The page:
Autumn General Meeting
November 9, 2007
Richard F. Thompson
The 2007 recipient of the American Philosophical Society’s Karl Spencer Lashley Award is Richard F. Thompson in recognition of his distinguished contributions to understanding the brain substrates of learning and memory. Specifically, through his meticulous and diligent application of the eyeblink classical conditioning paradigm, Dr. Thompson discovered the essential role of the deep cerebellar nuclei, as an essential component of classically conditioned procedural memory formation, and that plasticity within the synapses of these nuclei represent the long-elusive memory trace that Lashley had sought.
Richard Thompson received his Ph.D. from the University of Wisconsin. He was a professor at the University of Oregon School of Medicine from 1959-67 and a professor at the University of California, Irvine from 1967-73 and 1975-80. He was then professor, Karl Lashley's Chair, at Harvard University from 1973-75 and the Bing Professor of Human Biology and Psychology at Stanford University from 1980-87. Dr. Thompson is currently the Keck Professor of Psychology and Biological Sciences at the University of Southern California. For many years he was Director of the Neuroscience Program (Program in Neural, Informational and Behavioral Sciences) at the University of Southern California and is currently Senior Scientific Advisor to the Neuroscience Program. He is the author of Foundations of Physiological Psychology (1967); (with others) Psychology (1971); and Introduction to Physiological Psychology (1975). Dr. Thompson has served on the council of the Society for Neuroscience. He was recently elected president of the Western Psychological Association and president of the Pavlovian Society and was previous president of the American Psychological Society. He has devoted his life to the study of brain substrates of behavior. His text, Foundations of Physiological Psychology, was a landmark in the development of modern behavioral neuroscience, as was his later founding and editing of the APA journal, Behavioral Neuroscience. Inspired by Karl Lashley's "search for the engram," his research has focused on neural mechanisms of learning and memory, initially in the now classic work with W.A. Spencer on habituation. More recently, Dr. Thompson and his students utilized basic associative learning in mammals, characterizing processes of memory formation in two brain structures: hippocampus and cerebellum. They appear to have localized one form of memory trace to the cerebellum, thus coming full circle to Lashley's initial quest. Dr. Thompson was elected to the American Philosophical Society in 1999.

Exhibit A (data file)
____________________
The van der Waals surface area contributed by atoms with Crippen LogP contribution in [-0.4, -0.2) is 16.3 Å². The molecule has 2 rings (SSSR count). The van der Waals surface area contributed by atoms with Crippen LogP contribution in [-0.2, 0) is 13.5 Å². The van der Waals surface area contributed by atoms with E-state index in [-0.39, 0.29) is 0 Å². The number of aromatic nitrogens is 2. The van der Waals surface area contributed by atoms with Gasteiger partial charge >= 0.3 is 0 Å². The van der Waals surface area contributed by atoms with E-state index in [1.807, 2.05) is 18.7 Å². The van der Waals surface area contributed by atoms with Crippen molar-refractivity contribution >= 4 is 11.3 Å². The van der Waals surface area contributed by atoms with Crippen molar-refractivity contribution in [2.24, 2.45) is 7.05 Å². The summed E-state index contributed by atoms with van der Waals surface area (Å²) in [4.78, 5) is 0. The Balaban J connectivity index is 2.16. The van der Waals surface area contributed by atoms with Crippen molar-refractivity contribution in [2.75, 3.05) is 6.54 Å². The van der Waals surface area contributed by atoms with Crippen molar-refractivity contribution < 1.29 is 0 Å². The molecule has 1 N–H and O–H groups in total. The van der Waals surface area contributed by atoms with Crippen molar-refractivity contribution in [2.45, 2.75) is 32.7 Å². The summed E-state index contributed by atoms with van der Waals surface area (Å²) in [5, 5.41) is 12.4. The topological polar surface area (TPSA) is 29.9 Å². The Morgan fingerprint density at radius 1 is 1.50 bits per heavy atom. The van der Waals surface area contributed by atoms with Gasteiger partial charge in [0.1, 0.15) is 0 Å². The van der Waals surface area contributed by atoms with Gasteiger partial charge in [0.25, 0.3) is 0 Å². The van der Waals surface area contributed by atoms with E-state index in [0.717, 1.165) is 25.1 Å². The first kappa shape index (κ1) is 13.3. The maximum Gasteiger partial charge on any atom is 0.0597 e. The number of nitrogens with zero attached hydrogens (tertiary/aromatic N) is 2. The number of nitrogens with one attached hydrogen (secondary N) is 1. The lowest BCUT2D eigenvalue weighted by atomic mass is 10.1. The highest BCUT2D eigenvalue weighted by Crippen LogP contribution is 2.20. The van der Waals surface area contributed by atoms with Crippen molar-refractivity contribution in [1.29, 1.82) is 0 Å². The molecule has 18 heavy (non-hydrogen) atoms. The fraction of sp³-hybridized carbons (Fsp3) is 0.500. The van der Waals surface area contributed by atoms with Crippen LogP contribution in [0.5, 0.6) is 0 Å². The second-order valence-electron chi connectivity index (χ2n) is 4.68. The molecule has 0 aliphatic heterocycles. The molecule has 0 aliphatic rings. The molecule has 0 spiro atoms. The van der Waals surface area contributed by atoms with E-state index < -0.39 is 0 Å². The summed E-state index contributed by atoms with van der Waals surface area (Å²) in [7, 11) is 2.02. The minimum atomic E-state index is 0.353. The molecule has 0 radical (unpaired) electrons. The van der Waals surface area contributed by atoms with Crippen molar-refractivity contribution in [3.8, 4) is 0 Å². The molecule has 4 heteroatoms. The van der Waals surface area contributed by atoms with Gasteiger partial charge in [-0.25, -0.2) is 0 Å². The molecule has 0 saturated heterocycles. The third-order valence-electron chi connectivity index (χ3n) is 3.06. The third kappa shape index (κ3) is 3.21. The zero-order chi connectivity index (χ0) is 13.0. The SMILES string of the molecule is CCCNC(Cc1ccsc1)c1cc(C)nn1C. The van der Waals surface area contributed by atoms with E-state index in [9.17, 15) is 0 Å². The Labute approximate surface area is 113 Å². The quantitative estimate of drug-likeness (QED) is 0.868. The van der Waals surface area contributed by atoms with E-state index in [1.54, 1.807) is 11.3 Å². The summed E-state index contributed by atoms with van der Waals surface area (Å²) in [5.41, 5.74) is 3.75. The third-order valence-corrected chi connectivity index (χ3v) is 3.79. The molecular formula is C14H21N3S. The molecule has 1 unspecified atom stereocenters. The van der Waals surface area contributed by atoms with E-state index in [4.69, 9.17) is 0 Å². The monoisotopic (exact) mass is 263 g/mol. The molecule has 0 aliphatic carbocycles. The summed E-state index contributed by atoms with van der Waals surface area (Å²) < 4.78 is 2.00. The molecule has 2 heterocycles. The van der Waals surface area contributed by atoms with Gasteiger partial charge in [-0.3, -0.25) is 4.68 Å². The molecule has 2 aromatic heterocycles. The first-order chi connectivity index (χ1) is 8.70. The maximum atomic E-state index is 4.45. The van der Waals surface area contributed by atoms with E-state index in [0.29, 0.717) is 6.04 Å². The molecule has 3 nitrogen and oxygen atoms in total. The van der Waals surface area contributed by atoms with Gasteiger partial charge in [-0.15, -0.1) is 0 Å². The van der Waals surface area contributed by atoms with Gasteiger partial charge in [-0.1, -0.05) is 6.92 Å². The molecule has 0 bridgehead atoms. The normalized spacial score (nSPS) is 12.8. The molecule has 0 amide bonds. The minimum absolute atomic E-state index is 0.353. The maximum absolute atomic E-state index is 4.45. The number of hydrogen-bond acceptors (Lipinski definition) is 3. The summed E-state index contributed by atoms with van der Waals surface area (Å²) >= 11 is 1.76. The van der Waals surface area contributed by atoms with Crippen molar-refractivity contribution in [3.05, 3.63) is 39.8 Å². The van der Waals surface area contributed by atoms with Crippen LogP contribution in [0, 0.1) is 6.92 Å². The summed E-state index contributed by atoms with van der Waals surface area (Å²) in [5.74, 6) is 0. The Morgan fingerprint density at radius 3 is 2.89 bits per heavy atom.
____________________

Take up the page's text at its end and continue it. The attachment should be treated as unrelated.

Established in 1957 by Dr. Lashley, a distinguished neuroscientist and neuropsychologist, the award is made in recognition of work on the integrative neuroscience of behavior. Lashley's entire scientific career was spent in the study of behavior and its neural basis. His famous experiments on the brain mechanisms of learning, memory and intelligence helped inaugurate the modern era of integrative neuroscience.
The selection committee consisted of chairman Floyd E. Bloom, Professor Emeritus, Department of Neuropharmacology, The Scripps Research Institute; John E. Dowling, Harvard College Professor and Llura and Gordon Gund Professor of Neurosciences, Harvard University; Carla J. Shatz, Director, BioX, Stanford University; and Larry R. Squire, Distinguished Professor of Psychiatry, Neurosciences, and Psychology, University of California, San Diego.